"29" nimbus road unicycle - what's essential?

I think that’s where the 32 shines. It really feels much more like a 29 than a 36, but it has the inertia of the 36 and more of the stability.

Ben:
I’ve read rumors that the unicycling powers that be have considered marketing a 32" unicycle. I’m not sure how much meat there is in that particular story, but you may not have to build your own in the future.

Even still, it’s not too bad building your first wheel. I have a lot of experience building wheels, but I will be the first to tell anyone to give it a shot. I don’t subscribe to the “voodoo magic wheelbuilding art” thing. Outside of building frames it is the highest skill of the cycle mechanic, but it is still a skill that can be learned, practiced, and mastered by anybody.

That’s impressive!
I love my 29" for its simplicity (just a wheel and a seat), but it’s got 125mm right now. Smaller would require a brake, no? Also, can you climb a bit with 100mm?

I’m the last person to knock on the 29er, it’s the only uni size I use. But to say it’s as fast as a 36er is crazy! I could probably get up to the speed of a 36er if I REALLY went for it, because my wheel is lighter. However, keeping this speed up, and holding it while going around corners and doing other ‘commuter’ things like not breaking my teeth everytime I hit a pothole… Yeah, don’t think I could do it. In a straight line I can see your 29er/100mm setup getting up to 36er speed, but yeah, in the real world, I don’t think I’d try it.

I’ve only ever ridden alongside 36er riders once, and while I could keep up, I was absolutely chugging the pedals, and they were just sat up straight, casually pedalling.

Must stop before I talk myself into dropping money on a 36er I can’t afford :smiley:

+1! I love my 32"! It seems like the ideal size, handles like a small wheel, but rides distance like a big wheel. And the Schlumpf hub is the “icing on the cake.” (I still ride the 36 though. I don’t want to “forget” how to ride it, and I still like the feel of it.)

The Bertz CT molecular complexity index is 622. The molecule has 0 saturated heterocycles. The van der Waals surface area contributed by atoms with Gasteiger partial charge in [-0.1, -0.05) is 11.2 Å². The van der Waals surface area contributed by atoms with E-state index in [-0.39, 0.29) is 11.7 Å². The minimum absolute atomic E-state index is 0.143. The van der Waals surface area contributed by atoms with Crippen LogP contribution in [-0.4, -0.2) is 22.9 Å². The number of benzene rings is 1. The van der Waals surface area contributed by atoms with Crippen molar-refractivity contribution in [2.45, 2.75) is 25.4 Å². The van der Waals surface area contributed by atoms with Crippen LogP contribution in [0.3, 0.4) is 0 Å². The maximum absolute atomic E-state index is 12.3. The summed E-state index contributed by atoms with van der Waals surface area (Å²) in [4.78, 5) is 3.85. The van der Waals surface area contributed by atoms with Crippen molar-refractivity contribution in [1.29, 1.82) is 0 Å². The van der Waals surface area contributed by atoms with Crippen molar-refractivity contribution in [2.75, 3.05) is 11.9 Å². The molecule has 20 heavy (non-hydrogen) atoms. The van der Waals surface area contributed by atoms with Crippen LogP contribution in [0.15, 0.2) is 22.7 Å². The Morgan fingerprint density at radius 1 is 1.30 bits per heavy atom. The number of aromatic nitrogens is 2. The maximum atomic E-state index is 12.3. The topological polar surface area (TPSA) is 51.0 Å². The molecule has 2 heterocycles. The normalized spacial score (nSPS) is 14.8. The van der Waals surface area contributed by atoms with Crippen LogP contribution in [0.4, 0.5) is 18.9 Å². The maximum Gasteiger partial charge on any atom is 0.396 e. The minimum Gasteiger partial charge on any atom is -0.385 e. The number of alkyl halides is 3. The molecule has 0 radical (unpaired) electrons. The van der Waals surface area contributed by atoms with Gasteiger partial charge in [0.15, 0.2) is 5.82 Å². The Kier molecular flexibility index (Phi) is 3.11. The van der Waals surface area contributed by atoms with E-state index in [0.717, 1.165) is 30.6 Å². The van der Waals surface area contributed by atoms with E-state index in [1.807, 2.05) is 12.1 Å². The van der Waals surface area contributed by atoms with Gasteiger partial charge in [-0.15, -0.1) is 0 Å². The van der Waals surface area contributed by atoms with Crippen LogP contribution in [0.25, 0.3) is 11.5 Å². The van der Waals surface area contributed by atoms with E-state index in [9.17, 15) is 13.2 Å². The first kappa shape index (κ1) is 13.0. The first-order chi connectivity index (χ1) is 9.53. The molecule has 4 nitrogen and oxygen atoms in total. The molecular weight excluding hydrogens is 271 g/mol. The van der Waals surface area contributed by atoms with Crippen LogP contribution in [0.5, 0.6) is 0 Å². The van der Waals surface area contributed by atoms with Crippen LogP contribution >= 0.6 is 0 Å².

It would be great if someone built a commercial 32.

(I just realized this is a thread hijack. Sorry about that.)

I agree. I don’t know if anyone said it was as fast as a 36er. I said that it was comparable. I didn’t intend it to sound like I thought it was the same. And sure it’s a little slower, but not by much for me. That could be saying more about my fear of going too fast on the 36 than it does about the limits of what it can do in the hands of a more capable rider than myself. I was holding a comfortable cruising pace of 12mph on the 36, and I’m at around 10 on the 29er. I’m probably as fast on the 32 as I was on the 36. Maybe I’ll take my gps with me on my next ride so I can get some current stats.

I’ll still hold that if I could have only one nice unicycle it would most likely be a 29.

I never rode cranks as small as 100, but did a lot of riding with 114’s. I live in a pretty hilly area and while I have brakes on my 29er never used them. Climbing was also never a problem. For me, I wouldn’t go any smaller than 114 (114s felt weird enough, I couldn’t imagine 100’s :astonished: ). I could definitely feel it in my knees with short cranks. I like 125’s a lot on the 29er, probably my favorite.

Good thread.

I have a 36 Coker and a 29 Nimbus.

I love both, but the 29 is much more versatile. I had it set up for light mountain unicycling, but the 150 mm Venture cranks started to jiggle a little no matter how much I tightened them. So I swapped them for the 125 mm KH moment cranks from my son’s trials uni. Then I took a Contenental Race King tire I had sitting around and put it on at 50 psi.

I took that out for my lunch ride yesterday for the first time and really enjoyed it. It was great! It was easy to control, easy on the hills, the Magura brakes gave my legs some rest on the downhills. There were a couple steep hills. I didn’t need the brakes for the hills, but applying them a little did take some of the pressure off my legs.